Ugh, well I couldn’t get the time off work so I had to miss the first three films on Friday. These things happen. My FrightFest friends vouched for ‘Freehold’ (Dominic Bridges), ‘Sequence Break’ (Graham Skipper) and ‘Radius’ (Caroline Labrche & Steeve Lonard). So I did end up thinking I had missed out. I’ll catch up with them later.
On the plus side, the whole weekend had glorious weather so once work was over and I rushed to Leicester Square and took my seat, all was right with the world. Dark stuff within; sunshine without.
Trent Haaga. USA. 2017-08-30
A totally winning comedy-thriller where women are nearly all trouble for a guy who evidently likes them a little crazy. Chip’s a pushover who doesn’t quite realise how crazy his girlfriend is until she persuades him to help her rob a house. Then it goes wrong, of course, and it’s all killing and lunacy from thereon as he tries to negotiate all the bloodshed and women around him. Fast, furious and funny, it’s the kind of noir-ish plotting where one bad thing leads to another extreme thing. Female empowerment means that the women are just as demented as any man, but there’s texture as AnnLynne McCord as Liza effortlessly flipflops between psychopathy, goofiness, sexiness and forcefulness.As Chip, Matthew Gray Gubler manages to avoid making his character a pathetic sad sack but rather a smart guy who can’t help being gullible for assertive women. Its wink at the audience is sly without being its overt goal so we can all feel in on the joke without being pandered to. Its ultimate “women-are-just-trouble” coda may unintentionally tilt towards a misogynistic aftertaste, but that isn’t the whole story and this is a thorough riot of a horror-farce that puts women as the ringleaders.
Alexandre Bustillo & Julien Maury. 2017. USA
The fact that Bustillo and Maury were directing what was presumably an unpromising cash-in prequel meant that I was intrigued and open-minded about ‘Leatherface’ than I otherwise would have been. They’re the team behind ‘Inside’, ‘Livide’ and ‘Among the Living’ after all. At the very lkeast, they're so good at bacvkdrop and locale. Like ‘Among the Living’ (which I also saw at FrightFest), ‘Leatherface’ feels like a far stronger, less conventional film is trying to get out; but ‘Leatherface’ doesn’t even quite exhibit the sheer cruelty of ‘Living’. Young Leatherface is taken from his family and incarcerated in a mental institution, which, as a teenager, he then escapes with a bunch of others. I admit, it wasn’t quite clear to me that this was meant to be a game of guess-who-Leatherface-will-turn-out-to-be, but otherwise it’s a solid but unremarkable thriller of delinquents on the run from equally barbaric cops. It’s slick and better than it ought to be, but only Lili Taylor as psycho-mum really stands out.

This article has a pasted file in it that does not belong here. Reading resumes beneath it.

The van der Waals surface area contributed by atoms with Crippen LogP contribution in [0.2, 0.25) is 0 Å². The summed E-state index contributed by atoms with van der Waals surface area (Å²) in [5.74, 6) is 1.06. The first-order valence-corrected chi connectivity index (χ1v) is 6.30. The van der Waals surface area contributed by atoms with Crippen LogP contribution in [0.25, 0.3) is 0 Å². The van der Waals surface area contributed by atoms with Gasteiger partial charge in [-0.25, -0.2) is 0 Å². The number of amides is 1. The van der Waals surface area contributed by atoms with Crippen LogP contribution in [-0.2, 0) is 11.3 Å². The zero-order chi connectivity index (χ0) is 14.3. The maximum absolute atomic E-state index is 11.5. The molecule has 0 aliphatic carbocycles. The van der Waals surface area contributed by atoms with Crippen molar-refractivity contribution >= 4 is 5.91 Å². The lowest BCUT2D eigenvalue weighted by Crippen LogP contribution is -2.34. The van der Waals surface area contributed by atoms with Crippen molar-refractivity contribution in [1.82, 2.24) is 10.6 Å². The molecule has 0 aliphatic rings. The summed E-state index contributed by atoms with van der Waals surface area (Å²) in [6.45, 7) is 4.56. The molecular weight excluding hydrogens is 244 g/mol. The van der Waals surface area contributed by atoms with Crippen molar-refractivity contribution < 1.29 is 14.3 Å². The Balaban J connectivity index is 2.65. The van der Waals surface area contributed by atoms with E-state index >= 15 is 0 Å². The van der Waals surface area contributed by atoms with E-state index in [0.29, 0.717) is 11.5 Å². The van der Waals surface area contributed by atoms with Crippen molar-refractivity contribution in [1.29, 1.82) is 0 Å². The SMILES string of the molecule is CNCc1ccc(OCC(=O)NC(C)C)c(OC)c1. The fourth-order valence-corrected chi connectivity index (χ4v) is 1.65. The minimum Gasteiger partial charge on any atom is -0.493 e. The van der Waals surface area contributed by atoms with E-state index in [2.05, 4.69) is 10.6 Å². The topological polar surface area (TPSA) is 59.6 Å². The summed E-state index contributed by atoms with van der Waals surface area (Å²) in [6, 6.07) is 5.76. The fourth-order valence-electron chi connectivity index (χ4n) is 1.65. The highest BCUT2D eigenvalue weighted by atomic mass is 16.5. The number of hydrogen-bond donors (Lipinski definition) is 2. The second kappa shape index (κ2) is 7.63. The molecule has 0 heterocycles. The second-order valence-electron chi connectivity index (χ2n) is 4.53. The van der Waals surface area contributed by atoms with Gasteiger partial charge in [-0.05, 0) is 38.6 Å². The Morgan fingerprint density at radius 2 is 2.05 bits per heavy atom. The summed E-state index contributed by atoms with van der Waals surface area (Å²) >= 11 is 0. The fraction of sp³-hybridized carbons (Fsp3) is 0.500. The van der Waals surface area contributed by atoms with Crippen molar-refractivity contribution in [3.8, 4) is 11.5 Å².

And, of course, the announcement of the death of Tobe Hooper also cast a shadow over this title.
On the whim of a mostly dopey dad, a family goes to a holiday home in the middle of nowhere to bond; unfortunately, the neighbouring lady has an undead family to feed… And so here’s a scenario where none of the good guys are really up to the task, the teenagers being a little immature and the dad being irresponsible, drinking and doping and disbelieving. ‘Dead Shack’ takes the familiar farcical premise of some American family comedy and gives it directions to the nearest rural horror shack. Donavon Stinson gives a glorious turn as dad – truly distinguishing the chaos – and Lauren Holly grounds things with seriousness and armour as the neighbour. As the teenagers take charge of proceedings without being overtly precocious – Gabriel LaBelle is that annoyingly smartass pal without being obnoxious – it emerges like a ‘Goosebumps’ premise or some other teen-leaning horror except they forgot to water it down for the kids. And that’s not necessarily a bad thing as ‘Dead Shack’ maintains its horror-comedy gruel until the end when it hits a hits a few serious notes to try and give the romp some substance. It’s a lot of fun.